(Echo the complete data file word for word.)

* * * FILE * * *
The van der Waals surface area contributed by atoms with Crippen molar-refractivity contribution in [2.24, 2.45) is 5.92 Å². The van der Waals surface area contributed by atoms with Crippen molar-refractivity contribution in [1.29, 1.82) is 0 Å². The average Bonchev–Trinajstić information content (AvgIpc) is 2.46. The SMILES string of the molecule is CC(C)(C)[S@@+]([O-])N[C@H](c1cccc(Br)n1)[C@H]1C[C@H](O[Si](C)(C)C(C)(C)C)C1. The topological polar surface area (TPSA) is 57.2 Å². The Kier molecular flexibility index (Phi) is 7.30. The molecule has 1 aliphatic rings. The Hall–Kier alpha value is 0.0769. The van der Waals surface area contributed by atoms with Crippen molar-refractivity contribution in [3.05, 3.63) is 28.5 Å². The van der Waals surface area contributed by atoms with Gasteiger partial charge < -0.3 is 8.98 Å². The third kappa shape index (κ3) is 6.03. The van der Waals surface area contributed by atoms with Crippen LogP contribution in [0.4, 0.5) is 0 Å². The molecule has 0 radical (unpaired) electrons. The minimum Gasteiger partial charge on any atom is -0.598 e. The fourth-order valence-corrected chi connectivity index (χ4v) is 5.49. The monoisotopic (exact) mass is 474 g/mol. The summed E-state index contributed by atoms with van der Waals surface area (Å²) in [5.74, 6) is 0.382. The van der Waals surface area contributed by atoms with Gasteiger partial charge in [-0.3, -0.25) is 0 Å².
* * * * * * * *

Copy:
The van der Waals surface area contributed by atoms with Crippen molar-refractivity contribution in [2.24, 2.45) is 5.92 Å². The van der Waals surface area contributed by atoms with Crippen molar-refractivity contribution in [1.29, 1.82) is 0 Å². The average Bonchev–Trinajstić information content (AvgIpc) is 2.46. The SMILES string of the molecule is CC(C)(C)[S@@+]([O-])N[C@H](c1cccc(Br)n1)[C@H]1C[C@H](O[Si](C)(C)C(C)(C)C)C1. The topological polar surface area (TPSA) is 57.2 Å². The Kier molecular flexibility index (Phi) is 7.30. The molecule has 1 aliphatic rings. The Hall–Kier alpha value is 0.0769. The van der Waals surface area contributed by atoms with Crippen molar-refractivity contribution in [3.05, 3.63) is 28.5 Å². The van der Waals surface area contributed by atoms with Gasteiger partial charge < -0.3 is 8.98 Å². The third kappa shape index (κ3) is 6.03. The van der Waals surface area contributed by atoms with Crippen LogP contribution in [0.4, 0.5) is 0 Å². The molecule has 0 radical (unpaired) electrons. The minimum Gasteiger partial charge on any atom is -0.598 e. The fourth-order valence-corrected chi connectivity index (χ4v) is 5.49. The monoisotopic (exact) mass is 474 g/mol. The summed E-state index contributed by atoms with van der Waals surface area (Å²) in [5.74, 6) is 0.382. The van der Waals surface area contributed by atoms with Gasteiger partial charge in [-0.3, -0.25) is 0 Å².